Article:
TOKYO (Reuters) -- Shareholders of Kirin Holdings and Toshiba Machine backed their managements on Friday in two closely watched votes, but analysts said activist investors were beginning to gain ground in Japan.
Kirin shareholders overwhelmingly rejected a proposal by London-based Independent Franchise Partners (IFP), which owns a 2% stake, that it exit businesses outside beer and use proceeds to repurchase shares worth 600 billion yen ($5.54 billion).
The result allows Kirin to push ahead with its diversification into biotechnology, pharmaceuticals and cosmetics as it seeks to offset a decline in beer consumption.
IFP's challenge, however, highlighted weaknesses at Kirin, whose expansion has produced mixed results, analysts said.
One of the director nominees recommended by IFP, corporate governance expert Nicholas Benes, won 35% of shareholders' votes despite opposition from Kirin, suggesting some shareholders agreed the board needed more change.
"It would seem a large percentage of investors want to see more independence on this board," Benes told Reuters.
Kirin will be under pressure to prioritise investor returns, possibly forcing it to concede to less radical demands ahead, analysts said.
"Shareholders other than activists may not support dissidents' proposals all the way, but they may still agree on the direction, and encourage the company to agree to more moderate demands," said Fumio Matsumoto, chief strategist at Okasan Securities.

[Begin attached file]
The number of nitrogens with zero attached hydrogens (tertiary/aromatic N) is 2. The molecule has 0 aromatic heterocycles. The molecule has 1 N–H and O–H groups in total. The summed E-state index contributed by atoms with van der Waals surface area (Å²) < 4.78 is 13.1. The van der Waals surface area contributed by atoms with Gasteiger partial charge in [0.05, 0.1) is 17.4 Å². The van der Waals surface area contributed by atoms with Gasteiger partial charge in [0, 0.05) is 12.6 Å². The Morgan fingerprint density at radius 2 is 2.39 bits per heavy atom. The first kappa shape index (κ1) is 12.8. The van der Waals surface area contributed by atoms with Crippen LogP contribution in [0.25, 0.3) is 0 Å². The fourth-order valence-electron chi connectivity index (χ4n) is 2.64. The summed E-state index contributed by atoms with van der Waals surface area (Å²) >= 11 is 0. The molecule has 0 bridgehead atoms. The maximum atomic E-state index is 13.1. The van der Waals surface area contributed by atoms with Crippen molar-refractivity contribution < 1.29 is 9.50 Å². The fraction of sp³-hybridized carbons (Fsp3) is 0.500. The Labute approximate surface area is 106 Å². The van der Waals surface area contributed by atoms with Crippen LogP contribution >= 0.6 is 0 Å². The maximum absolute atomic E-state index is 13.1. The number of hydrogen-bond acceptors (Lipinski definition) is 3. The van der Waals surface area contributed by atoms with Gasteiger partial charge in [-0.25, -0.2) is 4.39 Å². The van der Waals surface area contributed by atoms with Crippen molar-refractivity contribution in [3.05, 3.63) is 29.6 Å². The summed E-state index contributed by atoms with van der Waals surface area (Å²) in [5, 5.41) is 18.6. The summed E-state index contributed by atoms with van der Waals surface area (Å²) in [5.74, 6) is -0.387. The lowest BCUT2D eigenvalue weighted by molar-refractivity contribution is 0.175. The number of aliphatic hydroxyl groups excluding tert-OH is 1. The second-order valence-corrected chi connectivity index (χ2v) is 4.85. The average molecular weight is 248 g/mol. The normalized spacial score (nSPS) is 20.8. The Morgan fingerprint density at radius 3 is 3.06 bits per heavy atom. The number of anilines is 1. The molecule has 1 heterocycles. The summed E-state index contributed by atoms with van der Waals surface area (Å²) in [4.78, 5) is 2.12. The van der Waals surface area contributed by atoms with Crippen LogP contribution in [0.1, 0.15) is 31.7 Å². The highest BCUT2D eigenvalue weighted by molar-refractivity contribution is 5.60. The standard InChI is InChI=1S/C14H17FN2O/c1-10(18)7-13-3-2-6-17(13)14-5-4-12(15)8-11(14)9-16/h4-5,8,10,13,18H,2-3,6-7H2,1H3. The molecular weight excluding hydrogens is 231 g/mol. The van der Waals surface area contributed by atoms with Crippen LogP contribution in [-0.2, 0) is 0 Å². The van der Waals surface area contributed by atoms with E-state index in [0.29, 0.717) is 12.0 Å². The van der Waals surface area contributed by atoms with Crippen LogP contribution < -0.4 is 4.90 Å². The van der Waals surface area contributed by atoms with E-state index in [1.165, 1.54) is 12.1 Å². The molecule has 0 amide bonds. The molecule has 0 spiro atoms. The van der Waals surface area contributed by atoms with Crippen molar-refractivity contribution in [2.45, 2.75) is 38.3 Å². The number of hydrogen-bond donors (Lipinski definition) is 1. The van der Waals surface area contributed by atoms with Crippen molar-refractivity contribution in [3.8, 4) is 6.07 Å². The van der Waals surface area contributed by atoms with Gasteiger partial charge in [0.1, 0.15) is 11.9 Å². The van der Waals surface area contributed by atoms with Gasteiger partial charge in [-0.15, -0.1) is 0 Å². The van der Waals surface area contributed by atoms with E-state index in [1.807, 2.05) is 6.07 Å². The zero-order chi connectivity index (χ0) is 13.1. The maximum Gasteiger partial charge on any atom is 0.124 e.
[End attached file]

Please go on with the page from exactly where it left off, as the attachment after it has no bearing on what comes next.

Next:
Prime Minister Shinzo Abe has been pushing for stronger corporate governance in a bid to attract more foreign investment, emboldening those agitating for changes.
In another proxy fight on Friday, Toshiba Machine managed to push through controversial anti-takeover measures to fend off a hostile bid by a fund backed by veteran activist investor Yoshiaki Murakami.
But the proposal passed with the approval of just 62% of shareholders - close enough to keep the pressure on the former subsidiary of Toshiba Corp.
Murakami has said that while he will drop his hostile bid if the poison pill goes through, he will continue to press for more dividends and share buybacks.
Analysts said that while personalities such as Murakami remained unpopular in consensus-driven Japan, institutional investors are no longer as passive as they used to be.
"Shareholder activism is not easy in Japan's complacent corporate culture, but will continue to increase as that's the global trend," said Masayuki Otani, chief market analyst at Securities Japan.
The number of activist funds operating in Japan jumped to 36 in 2019 from just seven five years ago, according to data from IR Japan Holdings.
Shareholders in SoftBank Group Corp may already be seeing the benefits.
Activist fund Elliott Management had been pressing SoftBank for $20 billion in stock buybacks by selling down its stake in Chinese e-commerce giant Alibaba.
While SoftBank initially rejected that demand, it has since announced it plans to raise as much as $41 billion to buy back shares and reduce debt